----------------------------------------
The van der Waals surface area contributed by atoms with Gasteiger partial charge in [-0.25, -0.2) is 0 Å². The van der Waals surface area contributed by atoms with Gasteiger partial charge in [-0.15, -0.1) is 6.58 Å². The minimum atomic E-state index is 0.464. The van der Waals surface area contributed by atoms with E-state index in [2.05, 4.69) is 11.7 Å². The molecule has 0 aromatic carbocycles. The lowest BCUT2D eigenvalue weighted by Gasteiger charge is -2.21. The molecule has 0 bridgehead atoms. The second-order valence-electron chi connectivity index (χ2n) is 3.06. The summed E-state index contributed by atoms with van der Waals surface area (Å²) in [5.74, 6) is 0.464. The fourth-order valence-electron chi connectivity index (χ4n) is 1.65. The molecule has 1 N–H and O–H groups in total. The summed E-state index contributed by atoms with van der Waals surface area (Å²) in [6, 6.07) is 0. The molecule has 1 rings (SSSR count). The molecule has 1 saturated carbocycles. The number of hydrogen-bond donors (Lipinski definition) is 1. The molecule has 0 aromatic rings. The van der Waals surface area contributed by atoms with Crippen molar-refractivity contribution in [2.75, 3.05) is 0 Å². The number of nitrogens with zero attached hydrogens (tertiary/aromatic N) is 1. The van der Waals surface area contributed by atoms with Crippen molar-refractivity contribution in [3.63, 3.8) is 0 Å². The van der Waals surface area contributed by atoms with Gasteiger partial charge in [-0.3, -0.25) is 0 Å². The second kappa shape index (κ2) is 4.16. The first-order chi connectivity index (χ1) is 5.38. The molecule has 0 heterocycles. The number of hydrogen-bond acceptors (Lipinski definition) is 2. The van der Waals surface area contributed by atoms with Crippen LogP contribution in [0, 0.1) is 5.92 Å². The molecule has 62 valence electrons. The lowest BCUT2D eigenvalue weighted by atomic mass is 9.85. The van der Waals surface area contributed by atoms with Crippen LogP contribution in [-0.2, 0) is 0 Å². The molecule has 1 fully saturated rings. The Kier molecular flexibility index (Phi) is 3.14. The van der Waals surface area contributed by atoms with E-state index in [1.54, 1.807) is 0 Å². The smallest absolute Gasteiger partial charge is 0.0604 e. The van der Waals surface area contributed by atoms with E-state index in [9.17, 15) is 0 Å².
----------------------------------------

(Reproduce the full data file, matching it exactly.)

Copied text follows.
The van der Waals surface area contributed by atoms with Gasteiger partial charge in [-0.25, -0.2) is 0 Å². The van der Waals surface area contributed by atoms with Gasteiger partial charge in [-0.15, -0.1) is 6.58 Å². The minimum atomic E-state index is 0.464. The van der Waals surface area contributed by atoms with E-state index in [2.05, 4.69) is 11.7 Å². The molecule has 0 aromatic carbocycles. The lowest BCUT2D eigenvalue weighted by Gasteiger charge is -2.21. The molecule has 0 bridgehead atoms. The second-order valence-electron chi connectivity index (χ2n) is 3.06. The summed E-state index contributed by atoms with van der Waals surface area (Å²) in [5.74, 6) is 0.464. The fourth-order valence-electron chi connectivity index (χ4n) is 1.65. The molecule has 1 N–H and O–H groups in total. The summed E-state index contributed by atoms with van der Waals surface area (Å²) in [6, 6.07) is 0. The molecule has 1 rings (SSSR count). The molecule has 1 saturated carbocycles. The number of hydrogen-bond donors (Lipinski definition) is 1. The molecule has 0 aromatic rings. The van der Waals surface area contributed by atoms with Crippen molar-refractivity contribution in [2.75, 3.05) is 0 Å². The number of nitrogens with zero attached hydrogens (tertiary/aromatic N) is 1. The van der Waals surface area contributed by atoms with Crippen molar-refractivity contribution in [3.63, 3.8) is 0 Å². The van der Waals surface area contributed by atoms with Gasteiger partial charge in [-0.3, -0.25) is 0 Å². The second kappa shape index (κ2) is 4.16. The first-order chi connectivity index (χ1) is 5.38. The molecule has 0 heterocycles. The number of hydrogen-bond acceptors (Lipinski definition) is 2. The van der Waals surface area contributed by atoms with Crippen LogP contribution in [0, 0.1) is 5.92 Å². The molecule has 62 valence electrons. The lowest BCUT2D eigenvalue weighted by atomic mass is 9.85. The van der Waals surface area contributed by atoms with Crippen LogP contribution in [-0.2, 0) is 0 Å². The molecule has 1 fully saturated rings. The Kier molecular flexibility index (Phi) is 3.14. The van der Waals surface area contributed by atoms with E-state index in [1.54, 1.807) is 0 Å². The smallest absolute Gasteiger partial charge is 0.0604 e. The van der Waals surface area contributed by atoms with E-state index in [9.17, 15) is 0 Å².